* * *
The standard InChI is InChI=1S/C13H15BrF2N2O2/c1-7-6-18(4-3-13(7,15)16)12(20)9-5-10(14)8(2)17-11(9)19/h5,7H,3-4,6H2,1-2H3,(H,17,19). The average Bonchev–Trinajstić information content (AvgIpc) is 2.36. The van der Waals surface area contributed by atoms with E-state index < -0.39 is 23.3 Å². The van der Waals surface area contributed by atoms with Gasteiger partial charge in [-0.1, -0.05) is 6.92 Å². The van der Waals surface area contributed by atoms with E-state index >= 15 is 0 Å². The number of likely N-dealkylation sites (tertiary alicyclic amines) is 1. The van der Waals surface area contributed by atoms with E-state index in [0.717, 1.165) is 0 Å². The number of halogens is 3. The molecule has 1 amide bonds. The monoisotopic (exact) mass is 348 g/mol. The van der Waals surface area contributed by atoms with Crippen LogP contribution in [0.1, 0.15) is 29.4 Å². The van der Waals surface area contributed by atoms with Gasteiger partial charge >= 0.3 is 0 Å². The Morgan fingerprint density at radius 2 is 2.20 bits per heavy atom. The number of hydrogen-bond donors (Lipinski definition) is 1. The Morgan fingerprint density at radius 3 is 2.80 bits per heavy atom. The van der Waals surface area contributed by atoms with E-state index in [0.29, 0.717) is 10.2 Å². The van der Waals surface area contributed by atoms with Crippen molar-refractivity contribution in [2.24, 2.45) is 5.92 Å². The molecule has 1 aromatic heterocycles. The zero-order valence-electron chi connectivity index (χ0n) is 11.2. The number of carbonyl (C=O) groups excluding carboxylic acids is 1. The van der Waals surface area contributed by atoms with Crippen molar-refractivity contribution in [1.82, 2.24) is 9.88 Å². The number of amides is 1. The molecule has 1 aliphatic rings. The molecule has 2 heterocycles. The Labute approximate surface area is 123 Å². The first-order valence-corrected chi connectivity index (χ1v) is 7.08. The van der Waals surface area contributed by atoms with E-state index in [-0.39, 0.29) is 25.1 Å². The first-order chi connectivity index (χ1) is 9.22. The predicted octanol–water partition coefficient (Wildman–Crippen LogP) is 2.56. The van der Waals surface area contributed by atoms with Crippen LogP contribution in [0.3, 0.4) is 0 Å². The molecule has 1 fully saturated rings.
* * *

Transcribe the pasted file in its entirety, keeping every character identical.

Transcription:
The standard InChI is InChI=1S/C13H15BrF2N2O2/c1-7-6-18(4-3-13(7,15)16)12(20)9-5-10(14)8(2)17-11(9)19/h5,7H,3-4,6H2,1-2H3,(H,17,19). The average Bonchev–Trinajstić information content (AvgIpc) is 2.36. The van der Waals surface area contributed by atoms with E-state index < -0.39 is 23.3 Å². The van der Waals surface area contributed by atoms with Gasteiger partial charge in [-0.1, -0.05) is 6.92 Å². The van der Waals surface area contributed by atoms with E-state index >= 15 is 0 Å². The number of likely N-dealkylation sites (tertiary alicyclic amines) is 1. The van der Waals surface area contributed by atoms with E-state index in [0.717, 1.165) is 0 Å². The number of halogens is 3. The molecule has 1 amide bonds. The monoisotopic (exact) mass is 348 g/mol. The van der Waals surface area contributed by atoms with Crippen LogP contribution in [0.1, 0.15) is 29.4 Å². The van der Waals surface area contributed by atoms with Gasteiger partial charge >= 0.3 is 0 Å². The Morgan fingerprint density at radius 2 is 2.20 bits per heavy atom. The number of hydrogen-bond donors (Lipinski definition) is 1. The Morgan fingerprint density at radius 3 is 2.80 bits per heavy atom. The van der Waals surface area contributed by atoms with E-state index in [0.29, 0.717) is 10.2 Å². The van der Waals surface area contributed by atoms with Crippen molar-refractivity contribution in [2.24, 2.45) is 5.92 Å². The molecule has 1 aromatic heterocycles. The zero-order valence-electron chi connectivity index (χ0n) is 11.2. The number of carbonyl (C=O) groups excluding carboxylic acids is 1. The van der Waals surface area contributed by atoms with Crippen molar-refractivity contribution in [1.82, 2.24) is 9.88 Å². The number of amides is 1. The molecule has 1 aliphatic rings. The molecule has 2 heterocycles. The Labute approximate surface area is 123 Å². The first-order valence-corrected chi connectivity index (χ1v) is 7.08. The van der Waals surface area contributed by atoms with E-state index in [-0.39, 0.29) is 25.1 Å². The first-order chi connectivity index (χ1) is 9.22. The predicted octanol–water partition coefficient (Wildman–Crippen LogP) is 2.56. The van der Waals surface area contributed by atoms with Crippen LogP contribution in [0.3, 0.4) is 0 Å². The molecule has 1 fully saturated rings.